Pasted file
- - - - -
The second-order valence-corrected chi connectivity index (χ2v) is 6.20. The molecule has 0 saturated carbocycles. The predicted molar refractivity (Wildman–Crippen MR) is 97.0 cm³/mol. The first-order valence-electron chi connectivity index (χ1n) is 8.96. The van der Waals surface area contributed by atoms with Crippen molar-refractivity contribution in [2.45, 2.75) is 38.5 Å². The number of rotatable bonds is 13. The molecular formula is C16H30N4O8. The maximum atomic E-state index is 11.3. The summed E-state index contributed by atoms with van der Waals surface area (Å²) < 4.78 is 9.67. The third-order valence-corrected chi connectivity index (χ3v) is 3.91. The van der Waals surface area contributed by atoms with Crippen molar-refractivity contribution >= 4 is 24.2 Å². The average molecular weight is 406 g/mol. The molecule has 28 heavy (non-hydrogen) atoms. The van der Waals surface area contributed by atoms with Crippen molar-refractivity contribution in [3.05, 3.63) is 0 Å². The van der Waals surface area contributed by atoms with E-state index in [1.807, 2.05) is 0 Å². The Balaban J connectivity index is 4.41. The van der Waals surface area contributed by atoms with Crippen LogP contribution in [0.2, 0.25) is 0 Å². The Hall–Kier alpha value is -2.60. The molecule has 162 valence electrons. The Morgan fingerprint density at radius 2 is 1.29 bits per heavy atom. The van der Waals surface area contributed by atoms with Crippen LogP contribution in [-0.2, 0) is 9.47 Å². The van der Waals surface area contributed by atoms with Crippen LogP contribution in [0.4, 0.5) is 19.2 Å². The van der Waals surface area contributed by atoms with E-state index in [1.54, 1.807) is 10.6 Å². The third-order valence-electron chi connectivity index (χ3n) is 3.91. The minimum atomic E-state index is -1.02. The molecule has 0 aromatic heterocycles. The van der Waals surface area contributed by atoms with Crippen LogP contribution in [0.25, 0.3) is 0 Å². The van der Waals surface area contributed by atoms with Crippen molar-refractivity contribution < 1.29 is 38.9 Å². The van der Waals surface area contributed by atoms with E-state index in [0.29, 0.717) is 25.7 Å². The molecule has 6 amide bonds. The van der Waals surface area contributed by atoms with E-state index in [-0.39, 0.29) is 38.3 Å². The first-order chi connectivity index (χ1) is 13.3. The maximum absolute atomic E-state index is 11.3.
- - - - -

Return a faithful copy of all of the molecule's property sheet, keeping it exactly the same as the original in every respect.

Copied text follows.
The second-order valence-corrected chi connectivity index (χ2v) is 6.20. The molecule has 0 saturated carbocycles. The predicted molar refractivity (Wildman–Crippen MR) is 97.0 cm³/mol. The first-order valence-electron chi connectivity index (χ1n) is 8.96. The van der Waals surface area contributed by atoms with Crippen molar-refractivity contribution in [2.45, 2.75) is 38.5 Å². The number of rotatable bonds is 13. The molecular formula is C16H30N4O8. The maximum atomic E-state index is 11.3. The summed E-state index contributed by atoms with van der Waals surface area (Å²) < 4.78 is 9.67. The third-order valence-corrected chi connectivity index (χ3v) is 3.91. The van der Waals surface area contributed by atoms with Crippen molar-refractivity contribution >= 4 is 24.2 Å². The average molecular weight is 406 g/mol. The molecule has 28 heavy (non-hydrogen) atoms. The van der Waals surface area contributed by atoms with Crippen molar-refractivity contribution in [3.05, 3.63) is 0 Å². The van der Waals surface area contributed by atoms with E-state index in [1.807, 2.05) is 0 Å². The Balaban J connectivity index is 4.41. The van der Waals surface area contributed by atoms with Crippen LogP contribution in [0.2, 0.25) is 0 Å². The Hall–Kier alpha value is -2.60. The molecule has 162 valence electrons. The Morgan fingerprint density at radius 2 is 1.29 bits per heavy atom. The van der Waals surface area contributed by atoms with Crippen LogP contribution in [-0.2, 0) is 9.47 Å². The van der Waals surface area contributed by atoms with Crippen LogP contribution in [0.4, 0.5) is 19.2 Å². The van der Waals surface area contributed by atoms with E-state index in [1.54, 1.807) is 10.6 Å². The third-order valence-electron chi connectivity index (χ3n) is 3.91. The minimum atomic E-state index is -1.02. The molecule has 0 aromatic heterocycles. The van der Waals surface area contributed by atoms with Crippen LogP contribution in [0.25, 0.3) is 0 Å². The van der Waals surface area contributed by atoms with Crippen molar-refractivity contribution < 1.29 is 38.9 Å². The van der Waals surface area contributed by atoms with E-state index in [0.29, 0.717) is 25.7 Å². The molecule has 6 amide bonds. The van der Waals surface area contributed by atoms with E-state index in [-0.39, 0.29) is 38.3 Å². The first-order chi connectivity index (χ1) is 13.3. The maximum absolute atomic E-state index is 11.3.